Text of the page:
Television may have become a bit of a bad word in India that is Bharat. We curse its crassness, we swear at its dumbness. But look what it is doing in the Bharat that is India?
A new study by Robert Jensen of Brown University and Emily Oster of the University of Chicago shows that television is having a distinctly helpful effect on women, at least in rural India.
The authors followed women in 2,700 households in 180 villages in four states (Bihar, Goa, Haryana, and Tamil Nadu) and the capital, Delhi, from 2001 to 2003. In the places that didn’t get cable by 2003, and in the places that already had it at the beginning of the period studied, attitudes concerning women remained relatively stable. But in the 21 villages that got cable between 2001 and 2003, women’s attitudes changed quickly and substantially.
“The authors focus on autonomy (whether the woman gets to make her own decisions about shopping, health, and whom she visits), attitudes toward beating (the number of circumstances in which women view beating as acceptable), and whether women prefer having male children.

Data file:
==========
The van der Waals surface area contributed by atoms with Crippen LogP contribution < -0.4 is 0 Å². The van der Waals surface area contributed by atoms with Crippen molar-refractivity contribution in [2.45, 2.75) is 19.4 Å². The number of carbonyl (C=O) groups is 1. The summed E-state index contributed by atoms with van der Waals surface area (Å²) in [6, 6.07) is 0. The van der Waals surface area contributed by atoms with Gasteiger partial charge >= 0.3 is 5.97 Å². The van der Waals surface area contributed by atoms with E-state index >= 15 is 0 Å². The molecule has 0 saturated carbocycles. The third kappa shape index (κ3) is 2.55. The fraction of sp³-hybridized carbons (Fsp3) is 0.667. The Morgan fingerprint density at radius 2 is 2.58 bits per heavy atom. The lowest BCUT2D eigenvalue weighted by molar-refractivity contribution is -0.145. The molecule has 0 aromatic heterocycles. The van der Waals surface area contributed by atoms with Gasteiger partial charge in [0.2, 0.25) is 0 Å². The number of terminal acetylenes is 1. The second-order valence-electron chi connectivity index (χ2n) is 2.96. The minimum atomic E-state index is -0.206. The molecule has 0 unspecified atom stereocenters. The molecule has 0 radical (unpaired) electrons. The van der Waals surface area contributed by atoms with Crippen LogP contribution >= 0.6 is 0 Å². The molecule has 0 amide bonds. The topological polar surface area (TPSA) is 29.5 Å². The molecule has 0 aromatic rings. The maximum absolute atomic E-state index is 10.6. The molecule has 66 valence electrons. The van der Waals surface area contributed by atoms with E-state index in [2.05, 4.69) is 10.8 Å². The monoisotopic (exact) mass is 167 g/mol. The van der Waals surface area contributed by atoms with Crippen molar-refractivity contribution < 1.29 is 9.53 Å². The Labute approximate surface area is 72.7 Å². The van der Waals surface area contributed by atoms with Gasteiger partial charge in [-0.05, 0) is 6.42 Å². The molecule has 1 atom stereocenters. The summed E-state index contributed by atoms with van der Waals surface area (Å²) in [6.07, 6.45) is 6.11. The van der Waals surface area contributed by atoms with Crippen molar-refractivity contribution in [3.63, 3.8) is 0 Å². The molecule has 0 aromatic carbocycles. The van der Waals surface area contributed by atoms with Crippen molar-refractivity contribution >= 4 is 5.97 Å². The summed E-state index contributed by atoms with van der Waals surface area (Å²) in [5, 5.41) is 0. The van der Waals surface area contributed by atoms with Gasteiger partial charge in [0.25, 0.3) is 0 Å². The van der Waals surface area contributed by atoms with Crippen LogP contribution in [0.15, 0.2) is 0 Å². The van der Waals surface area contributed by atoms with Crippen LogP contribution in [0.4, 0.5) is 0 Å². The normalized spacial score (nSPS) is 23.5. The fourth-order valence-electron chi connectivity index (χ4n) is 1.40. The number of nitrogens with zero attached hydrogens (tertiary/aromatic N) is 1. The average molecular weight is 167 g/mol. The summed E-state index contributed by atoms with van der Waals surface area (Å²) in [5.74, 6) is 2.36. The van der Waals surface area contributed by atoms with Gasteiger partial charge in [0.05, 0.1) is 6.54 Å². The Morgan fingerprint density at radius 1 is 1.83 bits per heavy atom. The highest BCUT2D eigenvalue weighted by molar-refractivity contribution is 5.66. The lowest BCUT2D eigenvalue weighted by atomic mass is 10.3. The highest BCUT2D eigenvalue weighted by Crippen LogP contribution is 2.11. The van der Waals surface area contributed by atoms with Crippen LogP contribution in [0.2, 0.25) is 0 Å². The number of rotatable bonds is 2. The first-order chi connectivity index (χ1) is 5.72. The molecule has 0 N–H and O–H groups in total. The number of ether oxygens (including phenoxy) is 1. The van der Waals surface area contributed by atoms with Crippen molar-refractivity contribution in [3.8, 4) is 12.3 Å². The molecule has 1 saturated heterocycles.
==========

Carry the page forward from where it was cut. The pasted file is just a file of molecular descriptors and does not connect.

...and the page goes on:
“After a village got cable, women’s preference for male children fell by 12 percentage points. The average number of situations in which women said that wife beating is acceptable fell by about 10 percent. And the authors’ composite autonomy index jumped substantially, by an amount equivalent to the attitude difference associated with 5.5 years of additional education.”
Read the full story here: How TV is empowering the women of India
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